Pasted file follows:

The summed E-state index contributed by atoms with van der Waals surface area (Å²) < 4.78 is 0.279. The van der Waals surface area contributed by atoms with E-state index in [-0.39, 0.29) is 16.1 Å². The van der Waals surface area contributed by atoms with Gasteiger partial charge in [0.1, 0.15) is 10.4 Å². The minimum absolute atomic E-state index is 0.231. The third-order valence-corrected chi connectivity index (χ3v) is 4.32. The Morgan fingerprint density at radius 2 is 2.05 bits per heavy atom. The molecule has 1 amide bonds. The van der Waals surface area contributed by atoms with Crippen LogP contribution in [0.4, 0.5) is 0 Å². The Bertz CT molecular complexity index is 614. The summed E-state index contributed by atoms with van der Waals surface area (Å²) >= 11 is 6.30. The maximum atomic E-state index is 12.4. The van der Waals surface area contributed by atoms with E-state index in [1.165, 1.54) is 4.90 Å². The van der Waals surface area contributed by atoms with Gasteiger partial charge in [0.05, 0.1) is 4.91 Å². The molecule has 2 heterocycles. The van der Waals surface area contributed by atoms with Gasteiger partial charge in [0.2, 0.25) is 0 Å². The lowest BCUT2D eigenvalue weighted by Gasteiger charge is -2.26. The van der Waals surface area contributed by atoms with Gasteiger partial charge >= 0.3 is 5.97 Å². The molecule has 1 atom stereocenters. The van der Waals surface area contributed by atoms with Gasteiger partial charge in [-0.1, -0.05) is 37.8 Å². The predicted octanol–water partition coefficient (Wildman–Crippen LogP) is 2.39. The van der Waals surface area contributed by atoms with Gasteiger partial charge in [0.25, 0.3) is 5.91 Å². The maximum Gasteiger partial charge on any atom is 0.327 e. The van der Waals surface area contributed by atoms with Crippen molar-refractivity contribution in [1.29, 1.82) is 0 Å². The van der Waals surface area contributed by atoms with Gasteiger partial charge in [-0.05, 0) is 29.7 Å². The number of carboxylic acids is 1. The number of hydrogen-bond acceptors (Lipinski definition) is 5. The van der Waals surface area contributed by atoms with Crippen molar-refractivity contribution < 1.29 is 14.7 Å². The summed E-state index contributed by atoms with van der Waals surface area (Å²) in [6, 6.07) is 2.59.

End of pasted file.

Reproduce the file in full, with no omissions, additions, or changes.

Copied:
The summed E-state index contributed by atoms with van der Waals surface area (Å²) < 4.78 is 0.279. The van der Waals surface area contributed by atoms with E-state index in [-0.39, 0.29) is 16.1 Å². The van der Waals surface area contributed by atoms with Gasteiger partial charge in [0.1, 0.15) is 10.4 Å². The minimum absolute atomic E-state index is 0.231. The third-order valence-corrected chi connectivity index (χ3v) is 4.32. The Morgan fingerprint density at radius 2 is 2.05 bits per heavy atom. The molecule has 1 amide bonds. The van der Waals surface area contributed by atoms with Crippen LogP contribution in [0.4, 0.5) is 0 Å². The Bertz CT molecular complexity index is 614. The summed E-state index contributed by atoms with van der Waals surface area (Å²) >= 11 is 6.30. The maximum atomic E-state index is 12.4. The van der Waals surface area contributed by atoms with E-state index in [1.165, 1.54) is 4.90 Å². The van der Waals surface area contributed by atoms with Gasteiger partial charge in [0.05, 0.1) is 4.91 Å². The molecule has 2 heterocycles. The van der Waals surface area contributed by atoms with Gasteiger partial charge in [0.2, 0.25) is 0 Å². The lowest BCUT2D eigenvalue weighted by Gasteiger charge is -2.26. The van der Waals surface area contributed by atoms with Gasteiger partial charge >= 0.3 is 5.97 Å². The molecule has 1 atom stereocenters. The van der Waals surface area contributed by atoms with Gasteiger partial charge in [-0.1, -0.05) is 37.8 Å². The predicted octanol–water partition coefficient (Wildman–Crippen LogP) is 2.39. The van der Waals surface area contributed by atoms with Gasteiger partial charge in [0.25, 0.3) is 5.91 Å². The maximum Gasteiger partial charge on any atom is 0.327 e. The van der Waals surface area contributed by atoms with Crippen molar-refractivity contribution in [1.29, 1.82) is 0 Å². The van der Waals surface area contributed by atoms with Gasteiger partial charge in [-0.05, 0) is 29.7 Å². The number of carboxylic acids is 1. The number of hydrogen-bond acceptors (Lipinski definition) is 5. The van der Waals surface area contributed by atoms with Crippen molar-refractivity contribution < 1.29 is 14.7 Å². The summed E-state index contributed by atoms with van der Waals surface area (Å²) in [6, 6.07) is 2.59.